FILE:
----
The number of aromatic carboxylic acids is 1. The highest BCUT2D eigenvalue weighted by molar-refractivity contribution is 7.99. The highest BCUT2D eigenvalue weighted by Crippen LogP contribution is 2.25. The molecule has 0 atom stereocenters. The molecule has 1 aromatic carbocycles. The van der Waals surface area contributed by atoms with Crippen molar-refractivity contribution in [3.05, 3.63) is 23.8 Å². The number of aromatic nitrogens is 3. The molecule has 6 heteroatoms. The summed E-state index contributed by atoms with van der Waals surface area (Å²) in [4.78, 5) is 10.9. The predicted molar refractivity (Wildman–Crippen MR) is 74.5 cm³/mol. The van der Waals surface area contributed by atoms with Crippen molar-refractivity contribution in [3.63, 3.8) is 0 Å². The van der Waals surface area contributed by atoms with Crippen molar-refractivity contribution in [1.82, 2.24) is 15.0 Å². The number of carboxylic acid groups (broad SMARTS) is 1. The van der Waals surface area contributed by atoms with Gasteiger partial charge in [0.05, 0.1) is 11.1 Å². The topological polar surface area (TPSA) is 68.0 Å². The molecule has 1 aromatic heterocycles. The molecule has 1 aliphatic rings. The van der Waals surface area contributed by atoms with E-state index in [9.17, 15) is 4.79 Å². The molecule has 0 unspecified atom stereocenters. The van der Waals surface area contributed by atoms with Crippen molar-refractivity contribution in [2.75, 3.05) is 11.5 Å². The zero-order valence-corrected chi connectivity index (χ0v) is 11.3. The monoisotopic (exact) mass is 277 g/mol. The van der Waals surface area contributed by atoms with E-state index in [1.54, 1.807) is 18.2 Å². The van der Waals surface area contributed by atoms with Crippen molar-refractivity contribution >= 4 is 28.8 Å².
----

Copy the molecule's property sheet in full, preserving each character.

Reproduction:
The number of aromatic carboxylic acids is 1. The highest BCUT2D eigenvalue weighted by molar-refractivity contribution is 7.99. The highest BCUT2D eigenvalue weighted by Crippen LogP contribution is 2.25. The molecule has 0 atom stereocenters. The molecule has 1 aromatic carbocycles. The van der Waals surface area contributed by atoms with Crippen molar-refractivity contribution in [3.05, 3.63) is 23.8 Å². The number of aromatic nitrogens is 3. The molecule has 6 heteroatoms. The summed E-state index contributed by atoms with van der Waals surface area (Å²) in [4.78, 5) is 10.9. The predicted molar refractivity (Wildman–Crippen MR) is 74.5 cm³/mol. The van der Waals surface area contributed by atoms with Crippen molar-refractivity contribution in [3.63, 3.8) is 0 Å². The van der Waals surface area contributed by atoms with Crippen molar-refractivity contribution in [1.82, 2.24) is 15.0 Å². The number of carboxylic acid groups (broad SMARTS) is 1. The van der Waals surface area contributed by atoms with Gasteiger partial charge in [0.05, 0.1) is 11.1 Å². The topological polar surface area (TPSA) is 68.0 Å². The molecule has 1 aromatic heterocycles. The molecule has 1 aliphatic rings. The van der Waals surface area contributed by atoms with E-state index in [9.17, 15) is 4.79 Å². The molecule has 0 unspecified atom stereocenters. The van der Waals surface area contributed by atoms with Crippen molar-refractivity contribution in [2.75, 3.05) is 11.5 Å². The zero-order valence-corrected chi connectivity index (χ0v) is 11.3. The monoisotopic (exact) mass is 277 g/mol. The van der Waals surface area contributed by atoms with E-state index in [1.54, 1.807) is 18.2 Å². The van der Waals surface area contributed by atoms with Crippen molar-refractivity contribution >= 4 is 28.8 Å².